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Poor Corn Kernel Set

The number of kernels on an ear of corn is important for total grain yield per acre. An ear that’s totally filled out with perfect rows has benefitted from good growing conditions and successful pollination. But sometimes you end up with more cob than kernels.

Bob Nielsen is an agronomy professor at Purdue University. He says there are several reasons why this happens, but severe drought is probably the most common culprit. Each silk represents a kernel of corn and requires a lot of moisture to grow up and out of the husk for pollination.

"Under severe drought stress that elongation of the silks can sometimes be delayed or occasionally even stopped altogether to the point where they may be delayed in their elongation so long, that by the time they do finally come out, all of the pollen’s already been shed from the tassel," says Nielsen. "So, there’s no pollen left to be captured by the silks and then you don’t get any kernels developing."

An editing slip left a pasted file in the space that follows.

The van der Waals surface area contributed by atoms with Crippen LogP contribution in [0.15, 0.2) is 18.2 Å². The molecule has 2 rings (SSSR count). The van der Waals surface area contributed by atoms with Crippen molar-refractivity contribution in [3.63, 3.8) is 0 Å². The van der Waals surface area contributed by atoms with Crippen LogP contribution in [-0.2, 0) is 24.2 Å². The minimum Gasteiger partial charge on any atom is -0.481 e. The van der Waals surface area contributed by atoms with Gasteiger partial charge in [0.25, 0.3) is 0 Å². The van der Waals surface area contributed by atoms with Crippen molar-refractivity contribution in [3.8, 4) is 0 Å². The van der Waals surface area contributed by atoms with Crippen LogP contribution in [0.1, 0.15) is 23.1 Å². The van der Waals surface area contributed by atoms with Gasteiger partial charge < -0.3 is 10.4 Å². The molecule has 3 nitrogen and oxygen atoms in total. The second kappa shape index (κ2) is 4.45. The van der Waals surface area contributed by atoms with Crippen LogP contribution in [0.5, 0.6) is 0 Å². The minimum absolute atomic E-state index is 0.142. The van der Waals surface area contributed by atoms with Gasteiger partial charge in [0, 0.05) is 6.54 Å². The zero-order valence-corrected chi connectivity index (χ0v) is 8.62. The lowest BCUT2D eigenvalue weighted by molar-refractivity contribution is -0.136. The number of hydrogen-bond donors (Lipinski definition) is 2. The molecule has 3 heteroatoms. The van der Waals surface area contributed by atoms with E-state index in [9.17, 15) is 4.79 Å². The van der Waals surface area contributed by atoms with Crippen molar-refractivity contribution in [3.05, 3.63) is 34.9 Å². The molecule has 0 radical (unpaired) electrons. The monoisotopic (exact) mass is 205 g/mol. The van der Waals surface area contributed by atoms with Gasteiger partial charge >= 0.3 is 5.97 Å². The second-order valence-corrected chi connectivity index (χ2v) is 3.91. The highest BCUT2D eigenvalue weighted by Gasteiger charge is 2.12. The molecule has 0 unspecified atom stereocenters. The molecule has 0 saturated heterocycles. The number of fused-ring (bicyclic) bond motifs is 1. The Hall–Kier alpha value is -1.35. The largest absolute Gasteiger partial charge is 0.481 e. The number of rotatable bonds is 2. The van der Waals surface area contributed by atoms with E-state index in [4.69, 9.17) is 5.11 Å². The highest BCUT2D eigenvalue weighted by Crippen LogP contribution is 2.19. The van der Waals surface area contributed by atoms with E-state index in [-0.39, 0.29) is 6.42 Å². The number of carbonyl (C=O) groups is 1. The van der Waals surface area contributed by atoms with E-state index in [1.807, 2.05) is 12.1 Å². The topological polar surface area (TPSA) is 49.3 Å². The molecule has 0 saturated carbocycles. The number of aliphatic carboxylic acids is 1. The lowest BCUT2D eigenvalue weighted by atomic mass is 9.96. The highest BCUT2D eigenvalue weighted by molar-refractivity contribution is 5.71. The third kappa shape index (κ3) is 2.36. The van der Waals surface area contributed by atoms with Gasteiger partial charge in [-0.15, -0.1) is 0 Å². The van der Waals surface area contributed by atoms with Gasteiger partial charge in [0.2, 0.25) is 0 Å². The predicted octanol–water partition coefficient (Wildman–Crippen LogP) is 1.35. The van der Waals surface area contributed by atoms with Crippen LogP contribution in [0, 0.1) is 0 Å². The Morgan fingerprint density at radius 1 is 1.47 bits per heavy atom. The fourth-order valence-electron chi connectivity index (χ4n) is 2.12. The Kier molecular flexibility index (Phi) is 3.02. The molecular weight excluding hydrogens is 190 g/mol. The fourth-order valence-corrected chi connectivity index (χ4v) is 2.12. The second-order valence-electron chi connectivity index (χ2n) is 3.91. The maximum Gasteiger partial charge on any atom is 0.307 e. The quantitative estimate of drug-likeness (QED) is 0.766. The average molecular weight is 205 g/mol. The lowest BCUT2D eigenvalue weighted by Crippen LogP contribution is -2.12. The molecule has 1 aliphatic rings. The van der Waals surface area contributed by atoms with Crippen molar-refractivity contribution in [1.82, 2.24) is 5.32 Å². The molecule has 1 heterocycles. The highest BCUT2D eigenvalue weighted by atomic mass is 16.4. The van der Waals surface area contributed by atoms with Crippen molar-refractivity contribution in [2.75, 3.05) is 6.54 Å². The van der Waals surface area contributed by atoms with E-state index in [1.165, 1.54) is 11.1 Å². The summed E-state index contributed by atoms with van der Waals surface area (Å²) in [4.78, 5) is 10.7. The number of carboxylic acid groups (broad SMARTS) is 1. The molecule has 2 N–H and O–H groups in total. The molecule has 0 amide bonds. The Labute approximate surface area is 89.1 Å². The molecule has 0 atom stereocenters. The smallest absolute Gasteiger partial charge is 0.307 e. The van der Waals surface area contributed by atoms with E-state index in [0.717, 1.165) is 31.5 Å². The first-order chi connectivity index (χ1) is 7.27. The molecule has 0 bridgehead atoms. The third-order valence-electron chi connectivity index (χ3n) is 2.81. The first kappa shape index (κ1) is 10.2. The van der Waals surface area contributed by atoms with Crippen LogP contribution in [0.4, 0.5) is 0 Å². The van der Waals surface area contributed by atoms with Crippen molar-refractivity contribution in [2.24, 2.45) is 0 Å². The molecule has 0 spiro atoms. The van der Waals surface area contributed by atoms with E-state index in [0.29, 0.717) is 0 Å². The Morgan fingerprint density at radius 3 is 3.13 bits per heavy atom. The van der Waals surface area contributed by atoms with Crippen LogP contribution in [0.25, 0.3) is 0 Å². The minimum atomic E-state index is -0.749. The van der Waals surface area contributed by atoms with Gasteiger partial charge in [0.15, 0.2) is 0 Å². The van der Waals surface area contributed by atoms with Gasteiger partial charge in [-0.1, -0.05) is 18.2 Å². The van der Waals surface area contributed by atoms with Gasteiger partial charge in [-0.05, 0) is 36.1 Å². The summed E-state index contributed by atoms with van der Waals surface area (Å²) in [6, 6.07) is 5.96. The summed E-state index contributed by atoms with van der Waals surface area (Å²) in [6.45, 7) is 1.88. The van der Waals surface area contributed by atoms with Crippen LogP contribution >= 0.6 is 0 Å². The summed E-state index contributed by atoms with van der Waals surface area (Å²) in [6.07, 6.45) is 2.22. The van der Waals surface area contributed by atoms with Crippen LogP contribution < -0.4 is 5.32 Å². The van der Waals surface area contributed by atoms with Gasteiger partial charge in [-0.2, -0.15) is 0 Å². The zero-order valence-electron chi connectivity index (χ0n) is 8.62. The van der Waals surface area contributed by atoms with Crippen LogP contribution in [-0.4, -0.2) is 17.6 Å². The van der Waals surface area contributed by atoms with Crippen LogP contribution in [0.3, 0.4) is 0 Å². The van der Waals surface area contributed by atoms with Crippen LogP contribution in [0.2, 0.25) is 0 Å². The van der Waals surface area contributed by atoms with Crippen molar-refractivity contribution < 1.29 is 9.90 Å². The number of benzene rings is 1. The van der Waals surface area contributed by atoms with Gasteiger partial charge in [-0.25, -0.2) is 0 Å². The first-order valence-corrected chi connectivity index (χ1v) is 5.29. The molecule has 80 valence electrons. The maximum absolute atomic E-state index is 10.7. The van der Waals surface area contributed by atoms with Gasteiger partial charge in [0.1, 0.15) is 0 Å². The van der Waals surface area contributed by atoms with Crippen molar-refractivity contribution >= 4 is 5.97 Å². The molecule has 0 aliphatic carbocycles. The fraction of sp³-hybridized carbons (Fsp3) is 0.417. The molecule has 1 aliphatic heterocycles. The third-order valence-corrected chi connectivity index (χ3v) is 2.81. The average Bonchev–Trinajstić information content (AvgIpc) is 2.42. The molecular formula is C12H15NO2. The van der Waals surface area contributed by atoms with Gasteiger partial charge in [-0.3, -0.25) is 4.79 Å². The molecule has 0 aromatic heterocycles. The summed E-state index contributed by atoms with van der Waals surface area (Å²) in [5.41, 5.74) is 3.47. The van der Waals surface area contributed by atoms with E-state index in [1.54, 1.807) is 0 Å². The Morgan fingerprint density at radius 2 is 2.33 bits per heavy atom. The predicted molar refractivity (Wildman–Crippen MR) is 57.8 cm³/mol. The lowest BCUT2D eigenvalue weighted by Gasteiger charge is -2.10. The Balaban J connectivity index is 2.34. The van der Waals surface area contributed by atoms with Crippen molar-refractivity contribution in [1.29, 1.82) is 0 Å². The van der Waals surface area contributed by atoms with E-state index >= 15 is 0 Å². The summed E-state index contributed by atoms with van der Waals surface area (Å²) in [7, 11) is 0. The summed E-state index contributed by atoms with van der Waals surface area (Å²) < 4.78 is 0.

On the other side of the spectrum, an extended period of cloudy, rainy weather can result in a less-than-full ear of corn because it messes with photosynthesis.

"It can affect those newly-fertilized ovules because if the plant becomes terribly short on the sugars and the carbohydrate that are formed by photosynthesis, basically that can cause almost immediate abortion of newly-developing kernels," he says. "So, sometimes we’ll see some poor kernel set if there’s been upwards of a week of cloudy weather during pollination."

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